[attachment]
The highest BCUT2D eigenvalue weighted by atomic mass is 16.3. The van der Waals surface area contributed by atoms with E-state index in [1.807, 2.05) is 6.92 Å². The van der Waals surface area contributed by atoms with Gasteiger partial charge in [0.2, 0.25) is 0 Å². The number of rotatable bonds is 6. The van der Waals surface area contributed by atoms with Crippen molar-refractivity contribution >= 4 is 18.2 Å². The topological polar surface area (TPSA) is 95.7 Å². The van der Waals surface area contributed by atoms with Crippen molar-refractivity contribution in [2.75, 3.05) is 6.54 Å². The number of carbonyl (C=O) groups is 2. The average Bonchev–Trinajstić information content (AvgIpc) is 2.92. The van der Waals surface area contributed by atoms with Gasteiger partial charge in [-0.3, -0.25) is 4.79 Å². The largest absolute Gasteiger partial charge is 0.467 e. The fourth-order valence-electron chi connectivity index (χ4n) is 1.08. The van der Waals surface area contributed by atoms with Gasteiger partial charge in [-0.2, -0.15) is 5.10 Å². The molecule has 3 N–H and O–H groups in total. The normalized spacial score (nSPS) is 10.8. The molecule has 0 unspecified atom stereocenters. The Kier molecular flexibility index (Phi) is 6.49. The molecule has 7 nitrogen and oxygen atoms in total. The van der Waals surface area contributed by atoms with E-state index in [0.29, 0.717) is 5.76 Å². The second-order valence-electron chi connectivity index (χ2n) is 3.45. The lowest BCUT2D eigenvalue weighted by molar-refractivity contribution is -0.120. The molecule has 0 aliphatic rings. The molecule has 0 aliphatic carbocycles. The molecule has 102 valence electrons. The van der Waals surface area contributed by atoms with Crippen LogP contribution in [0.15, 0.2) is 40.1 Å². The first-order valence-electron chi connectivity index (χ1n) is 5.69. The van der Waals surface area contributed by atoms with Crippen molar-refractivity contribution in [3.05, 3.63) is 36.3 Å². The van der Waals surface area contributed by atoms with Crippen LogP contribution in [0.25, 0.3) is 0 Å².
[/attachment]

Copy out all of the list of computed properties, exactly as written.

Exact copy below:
The highest BCUT2D eigenvalue weighted by atomic mass is 16.3. The van der Waals surface area contributed by atoms with E-state index in [1.807, 2.05) is 6.92 Å². The van der Waals surface area contributed by atoms with Gasteiger partial charge in [0.2, 0.25) is 0 Å². The number of rotatable bonds is 6. The van der Waals surface area contributed by atoms with Crippen molar-refractivity contribution >= 4 is 18.2 Å². The topological polar surface area (TPSA) is 95.7 Å². The van der Waals surface area contributed by atoms with Crippen molar-refractivity contribution in [2.75, 3.05) is 6.54 Å². The number of carbonyl (C=O) groups is 2. The average Bonchev–Trinajstić information content (AvgIpc) is 2.92. The van der Waals surface area contributed by atoms with Gasteiger partial charge in [-0.3, -0.25) is 4.79 Å². The largest absolute Gasteiger partial charge is 0.467 e. The fourth-order valence-electron chi connectivity index (χ4n) is 1.08. The van der Waals surface area contributed by atoms with Gasteiger partial charge in [-0.2, -0.15) is 5.10 Å². The molecule has 3 N–H and O–H groups in total. The normalized spacial score (nSPS) is 10.8. The molecule has 0 unspecified atom stereocenters. The Kier molecular flexibility index (Phi) is 6.49. The molecule has 7 nitrogen and oxygen atoms in total. The van der Waals surface area contributed by atoms with E-state index in [0.29, 0.717) is 5.76 Å². The second-order valence-electron chi connectivity index (χ2n) is 3.45. The lowest BCUT2D eigenvalue weighted by molar-refractivity contribution is -0.120. The molecule has 0 aliphatic rings. The molecule has 0 aliphatic carbocycles. The molecule has 102 valence electrons. The van der Waals surface area contributed by atoms with Crippen LogP contribution in [0.15, 0.2) is 40.1 Å². The first-order valence-electron chi connectivity index (χ1n) is 5.69. The van der Waals surface area contributed by atoms with Crippen molar-refractivity contribution in [3.05, 3.63) is 36.3 Å². The van der Waals surface area contributed by atoms with Crippen LogP contribution in [0.25, 0.3) is 0 Å².